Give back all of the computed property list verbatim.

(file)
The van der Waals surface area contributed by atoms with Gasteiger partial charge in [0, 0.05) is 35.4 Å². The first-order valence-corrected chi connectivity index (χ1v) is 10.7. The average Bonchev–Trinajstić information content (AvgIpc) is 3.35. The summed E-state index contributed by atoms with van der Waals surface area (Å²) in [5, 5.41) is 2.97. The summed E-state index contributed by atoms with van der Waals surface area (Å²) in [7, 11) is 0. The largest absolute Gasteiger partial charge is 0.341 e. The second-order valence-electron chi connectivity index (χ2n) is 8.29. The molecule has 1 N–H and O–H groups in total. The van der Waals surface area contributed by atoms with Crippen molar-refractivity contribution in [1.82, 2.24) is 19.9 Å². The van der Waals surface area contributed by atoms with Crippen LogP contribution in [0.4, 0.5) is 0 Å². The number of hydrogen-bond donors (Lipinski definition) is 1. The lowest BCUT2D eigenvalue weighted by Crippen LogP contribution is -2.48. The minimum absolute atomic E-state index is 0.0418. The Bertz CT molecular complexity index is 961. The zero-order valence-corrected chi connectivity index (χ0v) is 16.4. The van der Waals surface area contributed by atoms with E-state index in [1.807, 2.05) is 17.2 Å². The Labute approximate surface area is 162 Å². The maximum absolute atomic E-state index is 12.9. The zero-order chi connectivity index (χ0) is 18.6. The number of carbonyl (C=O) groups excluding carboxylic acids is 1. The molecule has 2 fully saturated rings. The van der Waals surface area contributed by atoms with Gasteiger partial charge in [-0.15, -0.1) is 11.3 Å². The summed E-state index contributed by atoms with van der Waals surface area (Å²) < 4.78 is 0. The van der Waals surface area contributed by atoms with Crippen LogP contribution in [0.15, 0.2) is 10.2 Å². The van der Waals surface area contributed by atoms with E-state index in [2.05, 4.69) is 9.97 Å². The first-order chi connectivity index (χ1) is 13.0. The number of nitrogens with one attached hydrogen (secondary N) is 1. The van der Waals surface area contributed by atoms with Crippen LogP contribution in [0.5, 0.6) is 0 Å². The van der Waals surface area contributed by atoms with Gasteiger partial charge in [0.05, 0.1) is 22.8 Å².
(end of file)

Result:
The van der Waals surface area contributed by atoms with Gasteiger partial charge in [0, 0.05) is 35.4 Å². The first-order valence-corrected chi connectivity index (χ1v) is 10.7. The average Bonchev–Trinajstić information content (AvgIpc) is 3.35. The summed E-state index contributed by atoms with van der Waals surface area (Å²) in [5, 5.41) is 2.97. The summed E-state index contributed by atoms with van der Waals surface area (Å²) in [7, 11) is 0. The largest absolute Gasteiger partial charge is 0.341 e. The second-order valence-electron chi connectivity index (χ2n) is 8.29. The molecule has 1 N–H and O–H groups in total. The van der Waals surface area contributed by atoms with Crippen molar-refractivity contribution in [1.82, 2.24) is 19.9 Å². The van der Waals surface area contributed by atoms with Crippen LogP contribution in [0.4, 0.5) is 0 Å². The number of hydrogen-bond donors (Lipinski definition) is 1. The lowest BCUT2D eigenvalue weighted by Crippen LogP contribution is -2.48. The minimum absolute atomic E-state index is 0.0418. The Bertz CT molecular complexity index is 961. The zero-order valence-corrected chi connectivity index (χ0v) is 16.4. The van der Waals surface area contributed by atoms with E-state index in [1.807, 2.05) is 17.2 Å². The Labute approximate surface area is 162 Å². The maximum absolute atomic E-state index is 12.9. The zero-order chi connectivity index (χ0) is 18.6. The number of carbonyl (C=O) groups excluding carboxylic acids is 1. The molecule has 2 fully saturated rings. The van der Waals surface area contributed by atoms with Gasteiger partial charge in [-0.15, -0.1) is 11.3 Å². The summed E-state index contributed by atoms with van der Waals surface area (Å²) < 4.78 is 0. The van der Waals surface area contributed by atoms with Crippen LogP contribution in [0.15, 0.2) is 10.2 Å². The van der Waals surface area contributed by atoms with E-state index in [2.05, 4.69) is 9.97 Å². The first-order chi connectivity index (χ1) is 13.0. The number of nitrogens with one attached hydrogen (secondary N) is 1. The van der Waals surface area contributed by atoms with Crippen LogP contribution in [0.5, 0.6) is 0 Å². The van der Waals surface area contributed by atoms with Gasteiger partial charge in [0.05, 0.1) is 22.8 Å².